Friday, September 6, 2019
When you were in school you would have to take regular tests. These tests let the teacher know where you stood on the material you needed to learn. If you were unable to pass these tests, then more assignments and more tests would have to be given.
God also gives tests. His tests show where we are on the road of our personal development. God is not going to bring you to the fruition of your destiny until He knows you are able to handle it spiritually, emotionally, physically and the like.
If you cannot handle it, you will lose it rather than use it for His glory. That is why He focuses so intently on our development as He takes us to our destiny.
The timing and length of our detours in life is often dependent upon our personal choices and growth. God may have a short detour planned for us but we make it longer through our hard-headedness, stubbornness, resentment or immaturity and doubt.
For those of you who work out or exercise, did you know that your muscles change almost immediately after a strength training session? The process called protein synthesis occurs anywhere from two to four hours after exercising. This is how the muscles grow stronger and bigger. Yet even though it happens so quickly after strength training, it is typically four to six weeks before noticeable muscle changes are seen by others.
Have you ever started an exercise regime only to quit it because you did not see any results? Many people do because they expect results a lot sooner than the results take to actually develop.
Similarly, many people stop pursuing the pathway to their destiny when they don't see things lining up as quickly as they thought they should. But God is intentionally using the delays and detours in our lives to develop us for where He is taking us.
Arriving at your destiny requires patience in the process.
Tuesday, September 3, 2019
But God said to him, ‘You fool! This very night your life will be demanded from you. Then who will get what you have prepared for yourself?’ “This is how it will be with whoever stores up things for themselves but is not rich toward God. Luke 12:20-21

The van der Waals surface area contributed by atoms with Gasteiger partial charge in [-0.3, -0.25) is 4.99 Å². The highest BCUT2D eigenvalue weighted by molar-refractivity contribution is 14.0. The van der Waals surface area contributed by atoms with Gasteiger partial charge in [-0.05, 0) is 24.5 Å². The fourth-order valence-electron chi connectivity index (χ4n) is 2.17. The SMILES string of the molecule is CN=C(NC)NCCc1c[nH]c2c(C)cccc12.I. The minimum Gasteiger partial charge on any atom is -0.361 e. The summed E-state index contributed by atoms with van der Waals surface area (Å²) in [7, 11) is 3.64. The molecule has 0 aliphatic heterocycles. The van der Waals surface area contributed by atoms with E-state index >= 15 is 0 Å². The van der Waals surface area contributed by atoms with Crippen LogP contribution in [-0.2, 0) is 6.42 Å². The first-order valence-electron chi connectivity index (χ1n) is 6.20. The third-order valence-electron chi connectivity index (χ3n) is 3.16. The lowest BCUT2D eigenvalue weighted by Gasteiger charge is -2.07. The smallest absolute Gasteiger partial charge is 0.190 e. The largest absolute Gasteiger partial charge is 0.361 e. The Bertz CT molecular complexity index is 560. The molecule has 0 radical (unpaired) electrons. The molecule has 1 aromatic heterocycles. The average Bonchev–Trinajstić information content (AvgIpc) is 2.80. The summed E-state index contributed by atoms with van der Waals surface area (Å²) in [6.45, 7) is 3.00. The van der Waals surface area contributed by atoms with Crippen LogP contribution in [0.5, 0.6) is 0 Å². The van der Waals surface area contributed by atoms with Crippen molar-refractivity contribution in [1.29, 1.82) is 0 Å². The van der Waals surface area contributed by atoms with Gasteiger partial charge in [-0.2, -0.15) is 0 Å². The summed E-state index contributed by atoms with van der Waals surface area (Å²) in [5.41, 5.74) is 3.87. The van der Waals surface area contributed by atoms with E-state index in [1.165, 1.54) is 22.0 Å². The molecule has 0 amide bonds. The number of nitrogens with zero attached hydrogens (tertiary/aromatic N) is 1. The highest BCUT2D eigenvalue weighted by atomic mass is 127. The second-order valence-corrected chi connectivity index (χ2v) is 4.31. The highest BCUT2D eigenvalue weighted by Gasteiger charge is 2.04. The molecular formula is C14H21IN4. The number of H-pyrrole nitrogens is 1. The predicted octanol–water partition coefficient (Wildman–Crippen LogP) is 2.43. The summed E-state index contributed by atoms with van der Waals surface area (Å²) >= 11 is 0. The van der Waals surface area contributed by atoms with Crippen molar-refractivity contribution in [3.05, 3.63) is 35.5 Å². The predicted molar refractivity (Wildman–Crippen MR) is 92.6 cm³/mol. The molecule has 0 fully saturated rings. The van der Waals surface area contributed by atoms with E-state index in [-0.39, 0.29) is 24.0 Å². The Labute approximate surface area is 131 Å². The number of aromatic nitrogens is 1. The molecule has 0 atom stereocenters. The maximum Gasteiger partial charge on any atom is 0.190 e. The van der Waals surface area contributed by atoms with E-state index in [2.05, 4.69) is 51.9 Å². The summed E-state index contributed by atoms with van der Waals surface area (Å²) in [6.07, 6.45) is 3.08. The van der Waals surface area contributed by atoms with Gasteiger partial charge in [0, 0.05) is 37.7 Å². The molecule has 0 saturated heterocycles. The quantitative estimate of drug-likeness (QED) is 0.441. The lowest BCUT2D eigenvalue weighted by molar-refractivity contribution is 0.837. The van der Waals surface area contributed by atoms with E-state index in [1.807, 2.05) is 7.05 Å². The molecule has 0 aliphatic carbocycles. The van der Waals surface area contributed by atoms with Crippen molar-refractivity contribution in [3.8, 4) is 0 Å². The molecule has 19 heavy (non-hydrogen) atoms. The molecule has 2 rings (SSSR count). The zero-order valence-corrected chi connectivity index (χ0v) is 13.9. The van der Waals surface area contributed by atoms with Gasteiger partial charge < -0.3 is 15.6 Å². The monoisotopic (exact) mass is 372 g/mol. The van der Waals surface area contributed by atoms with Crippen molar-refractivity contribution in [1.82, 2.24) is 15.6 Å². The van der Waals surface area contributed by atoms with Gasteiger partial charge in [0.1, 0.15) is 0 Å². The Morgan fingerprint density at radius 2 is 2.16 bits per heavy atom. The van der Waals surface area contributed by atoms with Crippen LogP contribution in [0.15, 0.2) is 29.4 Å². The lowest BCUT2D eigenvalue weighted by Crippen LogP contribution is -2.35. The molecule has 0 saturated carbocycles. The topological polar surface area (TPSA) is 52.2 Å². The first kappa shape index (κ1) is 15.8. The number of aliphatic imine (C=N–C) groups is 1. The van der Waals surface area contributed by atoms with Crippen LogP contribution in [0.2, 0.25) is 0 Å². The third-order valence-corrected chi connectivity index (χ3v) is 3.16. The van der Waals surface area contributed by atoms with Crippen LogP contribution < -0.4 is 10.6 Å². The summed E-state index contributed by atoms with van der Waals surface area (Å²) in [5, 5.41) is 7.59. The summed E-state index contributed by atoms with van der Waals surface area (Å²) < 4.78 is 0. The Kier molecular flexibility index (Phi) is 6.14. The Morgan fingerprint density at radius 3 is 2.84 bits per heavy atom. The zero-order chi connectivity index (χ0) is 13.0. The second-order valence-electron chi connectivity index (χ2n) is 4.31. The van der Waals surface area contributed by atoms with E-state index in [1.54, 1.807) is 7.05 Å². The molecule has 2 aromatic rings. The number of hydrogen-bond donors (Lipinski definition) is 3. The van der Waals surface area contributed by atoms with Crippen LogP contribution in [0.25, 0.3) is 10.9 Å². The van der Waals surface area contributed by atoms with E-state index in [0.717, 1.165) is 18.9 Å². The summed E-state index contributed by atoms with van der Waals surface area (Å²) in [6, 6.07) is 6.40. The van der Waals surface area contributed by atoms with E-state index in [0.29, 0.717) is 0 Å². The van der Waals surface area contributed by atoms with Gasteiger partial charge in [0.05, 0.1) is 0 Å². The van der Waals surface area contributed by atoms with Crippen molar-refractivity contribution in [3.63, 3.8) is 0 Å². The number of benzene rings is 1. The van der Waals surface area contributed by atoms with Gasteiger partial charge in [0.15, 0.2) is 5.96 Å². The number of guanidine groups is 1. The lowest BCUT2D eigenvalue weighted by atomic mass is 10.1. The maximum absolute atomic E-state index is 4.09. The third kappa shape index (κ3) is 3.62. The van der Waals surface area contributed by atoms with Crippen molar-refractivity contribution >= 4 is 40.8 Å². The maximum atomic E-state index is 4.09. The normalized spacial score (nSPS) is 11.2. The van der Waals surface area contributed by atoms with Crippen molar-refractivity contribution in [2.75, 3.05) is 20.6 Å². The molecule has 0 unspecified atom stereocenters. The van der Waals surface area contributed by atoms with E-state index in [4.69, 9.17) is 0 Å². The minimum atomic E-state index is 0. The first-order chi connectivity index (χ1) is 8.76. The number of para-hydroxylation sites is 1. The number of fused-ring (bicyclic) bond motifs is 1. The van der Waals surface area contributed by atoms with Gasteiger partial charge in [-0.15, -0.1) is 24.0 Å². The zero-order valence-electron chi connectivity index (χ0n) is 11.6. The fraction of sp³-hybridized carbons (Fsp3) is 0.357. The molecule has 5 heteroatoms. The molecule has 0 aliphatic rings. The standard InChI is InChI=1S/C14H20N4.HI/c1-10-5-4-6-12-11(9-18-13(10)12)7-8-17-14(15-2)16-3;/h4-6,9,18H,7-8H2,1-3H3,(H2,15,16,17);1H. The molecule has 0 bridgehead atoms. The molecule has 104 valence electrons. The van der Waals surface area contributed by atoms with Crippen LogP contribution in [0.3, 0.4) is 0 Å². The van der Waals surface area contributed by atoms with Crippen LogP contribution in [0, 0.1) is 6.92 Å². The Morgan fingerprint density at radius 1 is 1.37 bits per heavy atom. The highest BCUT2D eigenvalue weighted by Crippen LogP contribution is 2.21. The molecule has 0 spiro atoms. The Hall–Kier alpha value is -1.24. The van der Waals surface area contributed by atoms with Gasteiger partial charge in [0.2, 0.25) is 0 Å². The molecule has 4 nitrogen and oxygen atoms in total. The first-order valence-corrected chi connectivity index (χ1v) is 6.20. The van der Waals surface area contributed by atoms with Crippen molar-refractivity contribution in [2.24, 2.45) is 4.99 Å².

Am I building my barns bigger? Or, am I building God's barns better? Jesus, with striking contrast transitions from two brothers bickering over their inheritance to illustrate a heart of greed. Subtly, wealth simultaneously decreases the need for stuff, with less of a felt need for God. If I act like I am the owner of my possessions, then the acquisition of more possessions becomes my motivation. But, if I live like the Lord is the owner of my stuff, and I am His steward, then the distribution of His possessions becomes my passion. Generosity starves greed.
The parable Jesus unpacks is packed full of emotion, wisdom and warning. He calls out a prosperous man for his foolishness: shortsightedness, self indulgence and self deception. The productive man deceptively thought he owned his possessions: "my crops, my barns, my grain, myself". The farmer even missed stating the obvious: the Creator of the soil, his soul, and the harvest, was Almighty God. This foolish man failed to be rich toward God by living for himself.
"And God is able to bless you abundantly, so that in all things at all times, having all that you need, you will abound in every good work. As it is written: “They have freely scattered their gifts to the poor; their righteousness endures forever" (2 Corinthians 9:8-9).
Truett Cathy, the founder of Chick-fil-A, was extravagantly rich toward God. He was rich in his relationships by giving personalized encouragement, wisdom and financial generosity. He was rich toward orphans and foster children by providing facilities and opportunities for them to feel loved and taken care of. Though leading a billion dollar company, he lived modestly, so his team members could take off from work on Sundays and take care of their families. Truett famously said about business, "If we focus on becoming better, our customers will demand we become bigger". As followers of Jesus, if we focus on becoming more like Christ, others will look to learn about following Christ. Being rich toward God is valuing what God values over ourselves.
Here are some questions we can all pray over to assess how rich we are toward God:
- Dear Lord, how do you love me and how do you want me to love others?
- Dear Lord, how can I build your barns better, and avoid building my barns bigger?
- Dear Lord, as my possessions increase, how can I increase my need for you?
- Dear Lord, what is your heart for the possessions I manage for you?
- Dear Lord, how can I be wise and not foolish in your eyes?
- Dear Lord, show me the peril to my soul of meeting the demands of bigger barns for me.
- Dear Lord, how would you like for me to be rich toward you?
What does it mean to be rich toward God? It means to treasure what He treasures: my relationship with Him and others, lost souls, love and compassion for hurting human beings. To be rich toward God is to be rich in good deeds, rich in generosity and rich in relationships.
"Command those who are rich in this present world not to be arrogant nor to put their hope in wealth, which is so uncertain, but to put their hope in God, who richly provides us with everything for our enjoyment. Command them to do good, to be rich in good deeds, and to be generous and willing to share. In this way they will lay up treasure for themselves as a firm foundation for the coming age, so that they may take hold of the life that is truly life" (1 Timothy 6:17-19).